In one of my recent articles, The Evolution of the Hamburger icon we talked about the history of this commonly-used pattern, and about who’s using it and why.
In fact, there have been many recent discussions in UX circles that have raised the unintuitive nature of the hamburger icon and issues in several cases.
In this article, I thought we’d focus on three other very common 2014 UX patterns. Each one is so prevalent and humdrum that we may not even think twice when we employ them.
But perhaps we should.
If you’ve followed my articles, you’ll know that the effectiveness of a UX pattern depends on a great number of factors, and there is no scientific formula that will tell you that choice ‘x’ is totally right or wrong. You are the only one who that can really judge if it fits your needs of audience, and you’ll make the final call.
Nevertheless, if they aren’t questioned, even widely-discredited UX patterns often persist long after they should have become no more than historical footnotes.
The UX patterns that we’ll examine are:
Large Background Images
Text as Images
In addition, I’ll give you some alternatives to these three (I believe) outdated design patterns in order to help you move on.
1. Large Background Images
In recent years, panoramic background images have become such a hot web design trend that they approach the realm of cliche. You don’t have to wander far to find dozens of creative examples which illustrate the technique beautifully. The Web is still full of captivating landing pages, big portfolios, and in some cases even traditional corporate websites use specialized full-screen background photos to dazzle users.
Although some images make a very impressive visual impact on a website, you’ll often need to consider alternatives to this practice, particularly for sites with an important mobile audience.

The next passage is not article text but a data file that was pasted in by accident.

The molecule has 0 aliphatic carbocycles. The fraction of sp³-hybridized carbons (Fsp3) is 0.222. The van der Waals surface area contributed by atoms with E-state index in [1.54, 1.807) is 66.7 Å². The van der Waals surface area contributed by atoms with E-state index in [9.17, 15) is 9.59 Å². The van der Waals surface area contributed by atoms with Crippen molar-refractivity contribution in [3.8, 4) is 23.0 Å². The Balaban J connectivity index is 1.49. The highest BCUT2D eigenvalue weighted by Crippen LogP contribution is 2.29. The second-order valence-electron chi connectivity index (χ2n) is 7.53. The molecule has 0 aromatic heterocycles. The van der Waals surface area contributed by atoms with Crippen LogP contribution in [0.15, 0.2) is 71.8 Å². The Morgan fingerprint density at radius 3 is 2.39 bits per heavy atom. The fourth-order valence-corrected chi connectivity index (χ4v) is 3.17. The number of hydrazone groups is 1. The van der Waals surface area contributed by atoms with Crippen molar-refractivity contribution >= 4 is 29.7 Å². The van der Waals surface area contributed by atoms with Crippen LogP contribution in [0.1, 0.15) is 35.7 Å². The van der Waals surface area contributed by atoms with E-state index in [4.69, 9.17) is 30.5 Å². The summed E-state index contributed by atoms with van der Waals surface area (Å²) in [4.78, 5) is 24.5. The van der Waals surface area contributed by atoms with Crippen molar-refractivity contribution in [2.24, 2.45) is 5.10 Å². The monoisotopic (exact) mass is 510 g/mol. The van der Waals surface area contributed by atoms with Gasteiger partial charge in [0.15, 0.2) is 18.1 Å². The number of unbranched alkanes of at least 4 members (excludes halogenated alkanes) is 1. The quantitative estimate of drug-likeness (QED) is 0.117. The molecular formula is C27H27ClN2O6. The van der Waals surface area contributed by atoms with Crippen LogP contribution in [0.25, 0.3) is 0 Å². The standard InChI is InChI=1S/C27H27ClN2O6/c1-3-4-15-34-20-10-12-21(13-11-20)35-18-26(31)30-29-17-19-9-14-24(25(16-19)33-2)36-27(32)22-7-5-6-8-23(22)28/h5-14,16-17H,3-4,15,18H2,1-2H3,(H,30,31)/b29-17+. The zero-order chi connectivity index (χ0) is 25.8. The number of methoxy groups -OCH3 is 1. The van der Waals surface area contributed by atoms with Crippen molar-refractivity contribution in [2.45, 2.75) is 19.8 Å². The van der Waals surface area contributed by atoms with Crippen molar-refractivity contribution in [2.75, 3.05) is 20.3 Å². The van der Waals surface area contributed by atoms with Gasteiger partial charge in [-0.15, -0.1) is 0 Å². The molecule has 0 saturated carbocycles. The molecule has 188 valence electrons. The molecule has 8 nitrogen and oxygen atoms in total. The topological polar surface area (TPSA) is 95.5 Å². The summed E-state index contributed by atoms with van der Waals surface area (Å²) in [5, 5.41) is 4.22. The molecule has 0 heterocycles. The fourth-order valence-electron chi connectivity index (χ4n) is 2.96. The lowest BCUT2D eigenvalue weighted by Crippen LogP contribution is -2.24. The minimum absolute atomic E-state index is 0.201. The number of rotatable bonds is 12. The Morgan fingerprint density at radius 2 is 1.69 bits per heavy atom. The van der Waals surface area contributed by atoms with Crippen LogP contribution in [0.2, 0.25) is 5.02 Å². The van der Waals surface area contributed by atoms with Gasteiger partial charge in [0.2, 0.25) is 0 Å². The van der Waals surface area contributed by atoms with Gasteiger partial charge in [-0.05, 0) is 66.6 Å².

Even if the old saying “A picture is worth a thousand words” is true, and information conveyed through imagery is remembered much more readily than the written data, developers should pay attention to how and when apply this principle to web design.
A crucial factor that you cannot underestimate is that these gigantic, retina-ready backgrounds usually equate to gigantic, bandwidth-slaughtering file sizes. This, in turn, leads to huge impacts on load times, which feeds directly into user experience.
As these background images are very often about setting a visual tone or emotional mood, rather than communicating required information, they add a large amount of weight to a page for very little measurable user benefit.
Users whose screen is generally smaller than 1024px will absolutely not see the background image. Small screens simply don’t have the screen real estate to display content and background images. They essentially choke down thousands of pixels that they then throw away!
What’s the Alternative?
There are two alternatives that you could consider to use:
- Context-aware image sizing, whose goal is to “deliver optimized, contextual image sizes for responsive layouts that utilize dramatically different image sizes at different resolutions”
- Interchange that allows you to dynamically load content on a responsive site based on user’s browsers, so you can target small, medium and large images for the right use-cases.
To sum up
Large images have the potential to lose you customers/readers who would otherwise visit your site. Put yourself in your users’ low-res, slower shoes and imagine their experience with your website (especially viewing it on a mobile device).
Test your page load time and, finally, conclude adopting what is best for your audience.
Text as Images
I suspect many might be reading this thinking “Honestly, does anyone really still do that?”. You might be surprised.
Apple.com has used the technique across the entire site for many years. You’ll still find image text used extensively thoughout their Mac Mini, MacBook Air and MacBook Pro pages. In fact, you’ll even find plenty of examples on their brand new iPhone 6 product pages.